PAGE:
I’m gonna get it printed on a shirt, in big bold letters, ‘NO NECISITO TAXI!’ I’m gonna wear it every time we have to make a bus transition in Rivas, which is the hub for buses. Traveling by bus in Nicaragua, you’re bound to catch a bus, get off a bus, or switch buses in Rivas, and those mere moments you’re not on a bus, you’re going to get bombarded by taxi drivers. Even though you’ve told the first five taxis, “No, gracias”, and this driver witnessed it, he’s still going to ask, coz ya know, fifth times the charm? Once again, I don’t need a taxi. Traveling from Ometepe to our next destination, Masaya, we decided to use this annoying taxi system from San Jorge to Rivas, it was only $5 and we didn’t have to wait 45 minutes for the bus. We got dropped off at the bus station and began trying to figure out which bus was going to take us to Masaya. The bus station in Rivas is also among a market, it’s quite chaotic, a good taste of Central America. Instead of finding the right bus, we found ourselves with a plastic baggy of pink strawberry flavored milk, and in the back of a ‘taxi’. I say taxi, but this car wasn’t marked whatsoever and sure enough, we’re getting scammed and there’s no turning back now. The driver is asking for way more money than agreed upon and pretended not to understand us when we tried correcting him. Dang it, it happened to us. I’ve read of stories of this happening, tourists getting into what they thought to be a taxi, and it’s not, demanding for more money, or they didn’t get their luggage. Should’ve taken the bus…. Lots of arguing and $65 dollars later, we’re standing across from Parque Central, at Casa Vega, our hostel for the next week.
We don’t have to share a twin bed tonight! Ever since leaving Louisiana, we’ve been sharing a twin bed, which isn’t fun when it’s super hot and humid, and you partner is a heater to begin with. Also, a washing machine! I don’t have to scrub our clothes by hand, not that I really mind doing that, you just don’t realize how much you take a washing machine for granted when you don’t have one for two and a half weeks.
Our main reason to go to Masaya was to check out the National Artesian Market there, hoping to score some local handmade gifts to give to people back home. Ha Local and handmade are definitely two words I would not use to describe this market. Everything was the same, from booth to booth, mass produced souvenirs. This was not what we had in mind and we were thoroughly disappointed. A reminder to not have expectations on things, they are what they are. Hearing of another market, a locals market, we head down to check it out. Rows upon rows upon rows of stuff. Lots of stuff. This market had EVERYTHING, it was HUGE. You could find everything you needed in here. Grab a new wardrobe of clothes in one row, get everything you need to build a house in the next two, and watch a lady slaughter a chicken five rows down. It was a mad house, a mad market, beautiful chaos.
While in Masaya, we traveled to Laguna de Apoyo for a day. Laguna de Apoyo is a volcanic lake, occupying the crater of an extinct volcano. We kayaked and caught a couple of fish for dinner, drank many cervesas, and met some incredible people, who invited us to Granada for New Year’s Eve, which was the following day.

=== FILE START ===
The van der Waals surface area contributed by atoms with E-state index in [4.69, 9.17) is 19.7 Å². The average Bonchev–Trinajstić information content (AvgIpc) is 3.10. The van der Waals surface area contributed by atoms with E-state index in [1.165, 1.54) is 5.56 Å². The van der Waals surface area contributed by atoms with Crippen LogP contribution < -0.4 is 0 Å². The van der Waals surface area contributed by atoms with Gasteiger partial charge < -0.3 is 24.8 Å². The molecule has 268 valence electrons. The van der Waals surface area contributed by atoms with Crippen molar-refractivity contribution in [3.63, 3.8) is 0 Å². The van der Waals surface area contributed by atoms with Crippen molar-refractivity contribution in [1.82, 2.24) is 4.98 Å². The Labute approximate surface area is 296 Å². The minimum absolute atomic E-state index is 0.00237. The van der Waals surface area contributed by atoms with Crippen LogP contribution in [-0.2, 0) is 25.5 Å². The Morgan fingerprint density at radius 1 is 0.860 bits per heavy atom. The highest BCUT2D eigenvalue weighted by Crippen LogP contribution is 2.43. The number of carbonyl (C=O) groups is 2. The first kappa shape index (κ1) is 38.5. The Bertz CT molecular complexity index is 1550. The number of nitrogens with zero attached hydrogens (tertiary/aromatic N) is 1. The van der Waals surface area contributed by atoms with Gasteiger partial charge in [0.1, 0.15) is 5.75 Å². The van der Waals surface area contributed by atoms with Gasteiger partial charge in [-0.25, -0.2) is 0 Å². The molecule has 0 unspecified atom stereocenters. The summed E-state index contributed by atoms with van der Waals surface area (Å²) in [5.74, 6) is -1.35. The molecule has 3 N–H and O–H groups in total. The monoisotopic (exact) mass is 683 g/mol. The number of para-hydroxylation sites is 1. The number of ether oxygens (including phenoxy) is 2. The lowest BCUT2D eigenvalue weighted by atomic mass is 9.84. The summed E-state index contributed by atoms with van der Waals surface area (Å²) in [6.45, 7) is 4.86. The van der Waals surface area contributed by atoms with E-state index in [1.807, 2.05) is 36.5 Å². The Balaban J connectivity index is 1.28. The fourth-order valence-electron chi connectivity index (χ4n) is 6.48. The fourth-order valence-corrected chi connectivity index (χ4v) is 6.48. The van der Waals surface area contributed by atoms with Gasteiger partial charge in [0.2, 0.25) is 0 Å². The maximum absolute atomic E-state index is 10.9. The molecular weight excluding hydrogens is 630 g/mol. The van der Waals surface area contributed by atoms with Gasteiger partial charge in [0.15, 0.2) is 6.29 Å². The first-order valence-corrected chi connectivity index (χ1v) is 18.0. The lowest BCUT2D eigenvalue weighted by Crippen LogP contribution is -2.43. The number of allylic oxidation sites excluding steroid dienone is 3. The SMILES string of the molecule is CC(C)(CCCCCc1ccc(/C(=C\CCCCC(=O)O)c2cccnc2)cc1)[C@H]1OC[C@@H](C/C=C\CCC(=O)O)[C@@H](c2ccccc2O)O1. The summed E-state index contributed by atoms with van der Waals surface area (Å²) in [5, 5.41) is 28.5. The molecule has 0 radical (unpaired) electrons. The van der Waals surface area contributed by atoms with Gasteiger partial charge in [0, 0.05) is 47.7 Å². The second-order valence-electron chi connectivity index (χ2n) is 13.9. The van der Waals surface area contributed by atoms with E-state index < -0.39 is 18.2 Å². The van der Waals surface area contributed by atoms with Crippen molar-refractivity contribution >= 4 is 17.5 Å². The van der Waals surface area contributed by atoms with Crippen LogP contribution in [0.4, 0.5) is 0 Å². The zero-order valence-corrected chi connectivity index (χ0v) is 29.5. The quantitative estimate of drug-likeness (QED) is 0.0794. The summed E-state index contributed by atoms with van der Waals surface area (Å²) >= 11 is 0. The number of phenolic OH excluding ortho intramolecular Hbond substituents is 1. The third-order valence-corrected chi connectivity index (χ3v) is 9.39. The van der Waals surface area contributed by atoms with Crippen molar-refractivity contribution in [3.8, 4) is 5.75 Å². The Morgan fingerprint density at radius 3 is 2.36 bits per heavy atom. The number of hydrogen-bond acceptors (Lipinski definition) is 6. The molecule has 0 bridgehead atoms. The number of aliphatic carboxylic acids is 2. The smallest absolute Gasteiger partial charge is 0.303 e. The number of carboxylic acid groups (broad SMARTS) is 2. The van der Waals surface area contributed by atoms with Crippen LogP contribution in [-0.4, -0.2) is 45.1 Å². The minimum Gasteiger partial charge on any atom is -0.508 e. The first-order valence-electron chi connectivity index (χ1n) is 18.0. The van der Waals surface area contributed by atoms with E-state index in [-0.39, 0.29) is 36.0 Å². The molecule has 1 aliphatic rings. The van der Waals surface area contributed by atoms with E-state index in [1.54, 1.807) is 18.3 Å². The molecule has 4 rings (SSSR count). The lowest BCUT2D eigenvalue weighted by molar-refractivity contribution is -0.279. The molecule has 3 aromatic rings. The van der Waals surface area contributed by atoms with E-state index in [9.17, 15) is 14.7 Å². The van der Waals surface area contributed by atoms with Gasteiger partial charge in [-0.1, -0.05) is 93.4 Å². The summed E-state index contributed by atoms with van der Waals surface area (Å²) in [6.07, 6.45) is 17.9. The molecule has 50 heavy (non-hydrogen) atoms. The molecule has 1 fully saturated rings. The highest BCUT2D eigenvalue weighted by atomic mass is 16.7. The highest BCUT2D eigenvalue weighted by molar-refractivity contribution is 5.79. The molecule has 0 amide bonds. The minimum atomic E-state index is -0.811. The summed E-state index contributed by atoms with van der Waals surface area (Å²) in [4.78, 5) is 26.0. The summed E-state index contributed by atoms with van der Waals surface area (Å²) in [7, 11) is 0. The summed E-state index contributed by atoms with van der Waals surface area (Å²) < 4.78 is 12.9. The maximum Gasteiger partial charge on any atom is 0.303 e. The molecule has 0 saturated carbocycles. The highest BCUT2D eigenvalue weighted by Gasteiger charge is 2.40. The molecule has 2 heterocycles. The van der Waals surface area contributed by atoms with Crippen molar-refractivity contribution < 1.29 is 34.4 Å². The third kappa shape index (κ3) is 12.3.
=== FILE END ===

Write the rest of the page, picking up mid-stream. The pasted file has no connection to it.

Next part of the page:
The next day, we found ourselves on our way to Granada to explore for the day and join the festivities that night. Oh goodness, that New Year’s Eve will definitely be forever remembered. We found ourselves on the local’s block, and experienced a grand Nicaraguan NYE. Evening festivities included: A parade, paper bulls being lit on fire, running from said paper bulls, while walking in the parade with over a hundred people, fireworks galore, sack racing while a DJ roars them on, lots of beer, more bulls being lit on fire, and firespining of many kinds. Oh my, the pictures do little justice. Beautiful chaos, it seems to be popping up in my life a lot on this trip. Once the festivities calmed down, we grabbed a taxi back to Masaya, at four in the morning… Ha.
After recovering for a couple of days, we decided it’s time to move on, next stop, San Juan del Sur, to take some surf photography, and possibly hang out there for the remainder of our trip. Oh San Juan del Sur, I could elaborate on how much I disliked your charm, but I’m just going to leave these beautiful sunset pics here and a man climbing a coconut tree, to be admired,
We’re currently living on Playa Gausacate, Nicaragua, a nice quiet beach. We’ve rented a place for the next month, while we take surf photography
We can hear the waves crashing from our room, tide pools are just a short walk down the beach, the beach is clean and not over-ran by tourists, and the main surf spot is a 20 minutes walk on the beach. It’s our own little paradise.
As with my last blog post, there’s fewer photos of our moments. I forgot to mention in the blog post above that our phones got stolen traveling from San Juan del Sur to Rivas to get to Playa Gausacate. Blake will have a blog post up about that experience in the near future! Follow us on Instagram to stay up to date on our travels. We send photos daily to my sister, Caitlin, who posts them for us, allowing for us to still be somewhat connected. Gracias!!